This past weekend I taught at our house church gathering about Joy because it’s the third week of Advent. I love our house church because it is small, there is no production elements or show, it’s literally a bunch of people that decided we are the Church; and started meeting together.
But I’m such an introvert that teaching in this setting is so tough for me. I am much more comfortable at other speaking gigs where there are hundreds or thousands of people, and I can’t really see them. Instead, house church is vulnerable, authentic and raw. In fact, this weekend when I taught, I was sweating the whole time, and trying to make eye contact but nervously looking away and then totally lost all my composure and shared about my own struggles and then cried.
Welcome to the hot mess that is me, people.
Joy as a Feeling
Biblically speaking, joy is defined in two ways: as an emotion or feeling and then also as a state of being. Joy as a feeling or emotion is what you feel when you see a friend you haven’t connected with in a long time and when life seems to be going your way. Its when sometimes I drive with Nelly circa 2000 blaring out my speakers and my windows are down. THIS IS NOT A JOKE. But also, Mary’s song in Luke 1:46-55 is a great example of this: Mary is singing praises to God because she is overjoyed that she is with child and that child is the Messiah and she gets to play this huge role in his plan.
Home girl is st-o-ked.
I remember finding out I was pregnant. I always had this elaborate plan to wait and then tell Cy in such a way that would just floor him, but each time I’ve lost all composure and just run up to him screaming my head off. This type of joy is the type of feeling that overcomes you, that you can not contain. It overtakes your emotions and that’s the end of it. You are no longer held responsible of the squeals, tears, or laughter that will follow. You have been warned.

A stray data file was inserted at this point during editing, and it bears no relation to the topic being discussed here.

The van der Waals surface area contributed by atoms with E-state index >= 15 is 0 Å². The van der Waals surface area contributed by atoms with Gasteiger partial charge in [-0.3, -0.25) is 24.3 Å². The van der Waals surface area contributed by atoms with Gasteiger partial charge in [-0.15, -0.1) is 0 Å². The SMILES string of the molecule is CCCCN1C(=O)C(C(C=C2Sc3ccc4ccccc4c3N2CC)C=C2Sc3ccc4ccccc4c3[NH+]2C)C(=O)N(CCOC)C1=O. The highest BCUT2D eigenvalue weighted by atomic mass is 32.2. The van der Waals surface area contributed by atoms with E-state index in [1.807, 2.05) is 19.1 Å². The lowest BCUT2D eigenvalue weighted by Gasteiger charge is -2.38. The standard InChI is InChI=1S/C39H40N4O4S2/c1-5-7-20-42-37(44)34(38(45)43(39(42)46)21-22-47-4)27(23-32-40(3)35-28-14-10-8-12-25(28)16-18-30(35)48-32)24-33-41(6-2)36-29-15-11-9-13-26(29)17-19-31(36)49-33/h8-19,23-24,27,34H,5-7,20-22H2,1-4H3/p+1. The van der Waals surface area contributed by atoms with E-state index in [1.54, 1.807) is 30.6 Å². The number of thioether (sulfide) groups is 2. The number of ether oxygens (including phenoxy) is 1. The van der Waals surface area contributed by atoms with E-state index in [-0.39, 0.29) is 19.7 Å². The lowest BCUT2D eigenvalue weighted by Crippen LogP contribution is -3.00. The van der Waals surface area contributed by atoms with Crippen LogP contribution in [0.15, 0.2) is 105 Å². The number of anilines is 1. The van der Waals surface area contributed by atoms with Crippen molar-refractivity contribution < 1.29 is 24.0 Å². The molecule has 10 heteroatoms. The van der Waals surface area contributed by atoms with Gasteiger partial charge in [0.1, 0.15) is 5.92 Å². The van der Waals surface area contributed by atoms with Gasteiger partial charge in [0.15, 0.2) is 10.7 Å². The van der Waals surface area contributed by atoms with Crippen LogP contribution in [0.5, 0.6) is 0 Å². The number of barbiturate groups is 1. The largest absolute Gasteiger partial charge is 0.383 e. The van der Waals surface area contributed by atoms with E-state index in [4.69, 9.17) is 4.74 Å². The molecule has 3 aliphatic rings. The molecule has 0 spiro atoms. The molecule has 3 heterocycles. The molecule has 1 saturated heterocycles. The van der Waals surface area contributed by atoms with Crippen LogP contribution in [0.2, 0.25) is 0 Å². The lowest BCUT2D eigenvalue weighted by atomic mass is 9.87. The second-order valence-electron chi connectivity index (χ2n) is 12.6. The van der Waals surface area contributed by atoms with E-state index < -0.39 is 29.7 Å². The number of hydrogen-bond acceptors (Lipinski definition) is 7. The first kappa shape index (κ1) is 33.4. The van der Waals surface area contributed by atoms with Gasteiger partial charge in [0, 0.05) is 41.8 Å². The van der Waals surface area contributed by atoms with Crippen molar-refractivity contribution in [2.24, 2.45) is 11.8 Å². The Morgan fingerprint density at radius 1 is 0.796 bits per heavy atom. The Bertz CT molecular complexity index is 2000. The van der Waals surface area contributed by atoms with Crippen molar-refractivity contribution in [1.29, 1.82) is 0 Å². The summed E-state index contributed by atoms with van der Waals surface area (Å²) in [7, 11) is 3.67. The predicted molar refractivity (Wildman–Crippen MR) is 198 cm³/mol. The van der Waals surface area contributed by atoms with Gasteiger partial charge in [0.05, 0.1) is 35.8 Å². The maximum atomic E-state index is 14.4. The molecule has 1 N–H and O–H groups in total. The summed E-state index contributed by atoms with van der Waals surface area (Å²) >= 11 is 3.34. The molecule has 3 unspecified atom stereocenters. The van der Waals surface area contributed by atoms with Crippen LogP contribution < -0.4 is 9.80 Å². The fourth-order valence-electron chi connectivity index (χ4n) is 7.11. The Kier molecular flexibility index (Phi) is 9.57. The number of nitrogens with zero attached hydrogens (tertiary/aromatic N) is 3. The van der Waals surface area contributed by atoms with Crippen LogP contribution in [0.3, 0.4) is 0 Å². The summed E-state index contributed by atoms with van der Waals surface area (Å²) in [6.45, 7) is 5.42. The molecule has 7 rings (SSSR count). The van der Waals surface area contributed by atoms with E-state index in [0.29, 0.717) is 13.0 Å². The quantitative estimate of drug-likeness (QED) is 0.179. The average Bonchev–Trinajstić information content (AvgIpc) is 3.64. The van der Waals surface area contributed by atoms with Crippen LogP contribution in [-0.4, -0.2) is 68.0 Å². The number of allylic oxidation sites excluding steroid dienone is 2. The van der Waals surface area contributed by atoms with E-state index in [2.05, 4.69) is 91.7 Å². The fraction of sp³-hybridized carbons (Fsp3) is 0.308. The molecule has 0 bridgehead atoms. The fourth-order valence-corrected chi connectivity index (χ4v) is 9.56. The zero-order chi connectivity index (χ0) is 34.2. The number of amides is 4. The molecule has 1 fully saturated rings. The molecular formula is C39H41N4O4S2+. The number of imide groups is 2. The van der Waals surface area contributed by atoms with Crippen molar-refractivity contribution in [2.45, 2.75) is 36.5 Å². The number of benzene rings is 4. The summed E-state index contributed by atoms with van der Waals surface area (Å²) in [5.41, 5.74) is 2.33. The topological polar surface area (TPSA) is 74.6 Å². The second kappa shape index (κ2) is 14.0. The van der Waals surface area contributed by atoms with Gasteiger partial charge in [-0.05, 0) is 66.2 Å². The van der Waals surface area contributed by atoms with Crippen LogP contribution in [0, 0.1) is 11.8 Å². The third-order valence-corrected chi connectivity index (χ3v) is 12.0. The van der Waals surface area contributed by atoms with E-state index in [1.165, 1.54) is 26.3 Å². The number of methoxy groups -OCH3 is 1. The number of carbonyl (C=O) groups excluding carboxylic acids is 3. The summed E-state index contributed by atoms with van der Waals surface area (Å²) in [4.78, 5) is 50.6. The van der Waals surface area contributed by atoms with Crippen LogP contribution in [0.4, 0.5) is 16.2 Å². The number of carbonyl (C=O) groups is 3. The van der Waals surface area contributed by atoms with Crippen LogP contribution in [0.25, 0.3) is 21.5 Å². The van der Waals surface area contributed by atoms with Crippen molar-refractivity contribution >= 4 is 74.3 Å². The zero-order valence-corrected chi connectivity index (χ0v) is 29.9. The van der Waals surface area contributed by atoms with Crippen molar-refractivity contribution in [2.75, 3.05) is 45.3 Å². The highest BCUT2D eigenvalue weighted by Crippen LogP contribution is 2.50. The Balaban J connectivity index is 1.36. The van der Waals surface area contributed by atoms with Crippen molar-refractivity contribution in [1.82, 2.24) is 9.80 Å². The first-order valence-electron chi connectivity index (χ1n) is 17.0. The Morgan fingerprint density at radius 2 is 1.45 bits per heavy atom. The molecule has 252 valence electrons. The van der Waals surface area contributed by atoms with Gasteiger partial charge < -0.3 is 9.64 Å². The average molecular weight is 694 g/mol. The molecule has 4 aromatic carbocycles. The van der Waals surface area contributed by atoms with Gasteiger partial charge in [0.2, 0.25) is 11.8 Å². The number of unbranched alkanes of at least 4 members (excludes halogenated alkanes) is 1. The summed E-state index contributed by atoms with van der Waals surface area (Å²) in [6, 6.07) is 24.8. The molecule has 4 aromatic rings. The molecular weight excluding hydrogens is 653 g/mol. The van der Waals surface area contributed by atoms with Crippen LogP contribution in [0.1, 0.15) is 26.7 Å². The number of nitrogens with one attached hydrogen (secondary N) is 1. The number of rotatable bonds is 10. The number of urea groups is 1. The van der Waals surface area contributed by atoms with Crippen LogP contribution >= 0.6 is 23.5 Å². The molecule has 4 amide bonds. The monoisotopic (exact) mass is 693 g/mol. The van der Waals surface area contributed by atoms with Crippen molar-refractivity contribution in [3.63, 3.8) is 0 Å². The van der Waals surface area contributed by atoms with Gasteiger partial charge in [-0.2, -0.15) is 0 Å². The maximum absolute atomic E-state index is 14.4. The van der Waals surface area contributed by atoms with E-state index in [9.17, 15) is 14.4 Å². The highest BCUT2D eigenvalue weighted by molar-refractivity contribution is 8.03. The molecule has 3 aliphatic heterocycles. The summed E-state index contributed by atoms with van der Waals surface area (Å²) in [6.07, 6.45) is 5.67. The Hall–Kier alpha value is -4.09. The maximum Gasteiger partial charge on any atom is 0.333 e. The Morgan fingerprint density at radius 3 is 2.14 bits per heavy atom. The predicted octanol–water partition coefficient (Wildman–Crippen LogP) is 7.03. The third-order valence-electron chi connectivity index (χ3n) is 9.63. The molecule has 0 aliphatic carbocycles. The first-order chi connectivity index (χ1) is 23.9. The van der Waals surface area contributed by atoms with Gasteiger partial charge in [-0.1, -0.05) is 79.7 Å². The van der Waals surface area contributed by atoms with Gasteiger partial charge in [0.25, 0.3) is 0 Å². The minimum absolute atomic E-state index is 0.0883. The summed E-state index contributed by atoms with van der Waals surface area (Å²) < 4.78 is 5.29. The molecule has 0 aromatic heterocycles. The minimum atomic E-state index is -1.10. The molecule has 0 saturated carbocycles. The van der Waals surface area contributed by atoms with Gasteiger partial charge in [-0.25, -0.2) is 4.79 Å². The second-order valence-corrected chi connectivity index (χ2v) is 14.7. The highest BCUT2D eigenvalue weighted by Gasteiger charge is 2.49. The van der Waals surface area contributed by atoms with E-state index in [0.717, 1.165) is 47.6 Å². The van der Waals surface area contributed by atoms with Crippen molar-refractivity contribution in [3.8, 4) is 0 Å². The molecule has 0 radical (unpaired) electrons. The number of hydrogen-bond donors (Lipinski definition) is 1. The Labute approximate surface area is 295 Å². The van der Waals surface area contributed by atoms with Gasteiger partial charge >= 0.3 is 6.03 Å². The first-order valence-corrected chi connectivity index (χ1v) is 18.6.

That is the first Biblical definition of joy. But it’s not the only one. And thank God for that. Because we are actually commanded to be joyful. And if I was expected to be giddy all the time, then my whole life would be a sham and failure.
I mean seriously, I used to be really happy and joyful most of the time. Life has sort of gotten the best of me and I am much more sarcastic, jaded and cynical at times. I truly don’t mean to be, but I am also exhausted and I worry, so these things steal moments of joy that I could be experiencing on the daily. When I am completely in my head, I miss these cues of joy that I could easily partake in. This is partly why spiritual disciplines and mindfulness has become such a part of our daily routines around here: I find that when I stop my head for ten minutes, I notice my surroundings, and I have the beat of the Spirit in my view, I am much more able to be present where I am at, and experience joy as an emotion.
But man, honestly, I have to work for it. It doesn’t come as easy to me as it used to. I honestly wish it did, but I think that at the very least my awareness of my pessimistic outlook is, at the very least, a good first step.
Joy as a State of Being
The second definition of joy that we come across in Scripture is more akin to a state of being. It’s a command that we are told we need to live by, because joy, after all is a fruit of the Spirit. It’s not the emotional type of joy that we just discussed, but instead it’s this steady flow of joy and resilience that is based on hope and trust. It’s a response to life, no matter what emotional state you are in. It’s something much deeper, more substantial and maybe even harder to recognize in the mirror.
This type of joy is the response we are commanded to have during afflictions or persecutions. It is joy that resembles resilience and fortitude, strength and persistence of waiting on God when the emotional side of joy seems distant and dead.